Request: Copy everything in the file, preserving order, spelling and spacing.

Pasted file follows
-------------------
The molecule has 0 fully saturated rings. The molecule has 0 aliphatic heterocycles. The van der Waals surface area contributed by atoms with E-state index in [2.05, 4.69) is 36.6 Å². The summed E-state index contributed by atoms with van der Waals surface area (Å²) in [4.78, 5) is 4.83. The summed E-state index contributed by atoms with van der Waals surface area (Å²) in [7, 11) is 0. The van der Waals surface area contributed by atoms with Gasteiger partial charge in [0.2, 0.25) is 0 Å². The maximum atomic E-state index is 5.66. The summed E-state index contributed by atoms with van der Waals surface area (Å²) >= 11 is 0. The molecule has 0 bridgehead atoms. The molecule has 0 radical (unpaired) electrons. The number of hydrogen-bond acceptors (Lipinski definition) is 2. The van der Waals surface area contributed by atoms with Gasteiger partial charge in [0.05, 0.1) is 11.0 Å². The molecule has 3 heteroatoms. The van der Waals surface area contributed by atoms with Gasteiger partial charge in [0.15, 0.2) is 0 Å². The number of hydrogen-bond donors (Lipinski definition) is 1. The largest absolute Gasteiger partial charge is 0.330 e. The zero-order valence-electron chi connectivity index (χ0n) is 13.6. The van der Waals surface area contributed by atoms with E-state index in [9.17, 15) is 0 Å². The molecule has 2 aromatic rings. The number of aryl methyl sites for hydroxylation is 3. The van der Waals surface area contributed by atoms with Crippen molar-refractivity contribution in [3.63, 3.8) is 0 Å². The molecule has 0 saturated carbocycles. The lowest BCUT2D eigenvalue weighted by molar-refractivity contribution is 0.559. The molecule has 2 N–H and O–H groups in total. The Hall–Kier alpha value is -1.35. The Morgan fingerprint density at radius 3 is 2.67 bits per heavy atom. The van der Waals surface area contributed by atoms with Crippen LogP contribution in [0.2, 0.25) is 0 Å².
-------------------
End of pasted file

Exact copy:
The molecule has 0 fully saturated rings. The molecule has 0 aliphatic heterocycles. The van der Waals surface area contributed by atoms with E-state index in [2.05, 4.69) is 36.6 Å². The summed E-state index contributed by atoms with van der Waals surface area (Å²) in [4.78, 5) is 4.83. The summed E-state index contributed by atoms with van der Waals surface area (Å²) in [7, 11) is 0. The van der Waals surface area contributed by atoms with Gasteiger partial charge in [0.2, 0.25) is 0 Å². The maximum atomic E-state index is 5.66. The summed E-state index contributed by atoms with van der Waals surface area (Å²) >= 11 is 0. The molecule has 0 bridgehead atoms. The molecule has 0 radical (unpaired) electrons. The number of hydrogen-bond acceptors (Lipinski definition) is 2. The van der Waals surface area contributed by atoms with Gasteiger partial charge in [0.05, 0.1) is 11.0 Å². The molecule has 3 heteroatoms. The van der Waals surface area contributed by atoms with Gasteiger partial charge in [0.15, 0.2) is 0 Å². The number of hydrogen-bond donors (Lipinski definition) is 1. The largest absolute Gasteiger partial charge is 0.330 e. The zero-order valence-electron chi connectivity index (χ0n) is 13.6. The van der Waals surface area contributed by atoms with E-state index in [9.17, 15) is 0 Å². The molecule has 2 aromatic rings. The number of aryl methyl sites for hydroxylation is 3. The van der Waals surface area contributed by atoms with Crippen molar-refractivity contribution in [3.63, 3.8) is 0 Å². The molecule has 0 saturated carbocycles. The lowest BCUT2D eigenvalue weighted by molar-refractivity contribution is 0.559. The molecule has 2 N–H and O–H groups in total. The Hall–Kier alpha value is -1.35. The Morgan fingerprint density at radius 3 is 2.67 bits per heavy atom. The van der Waals surface area contributed by atoms with Crippen LogP contribution in [0.2, 0.25) is 0 Å².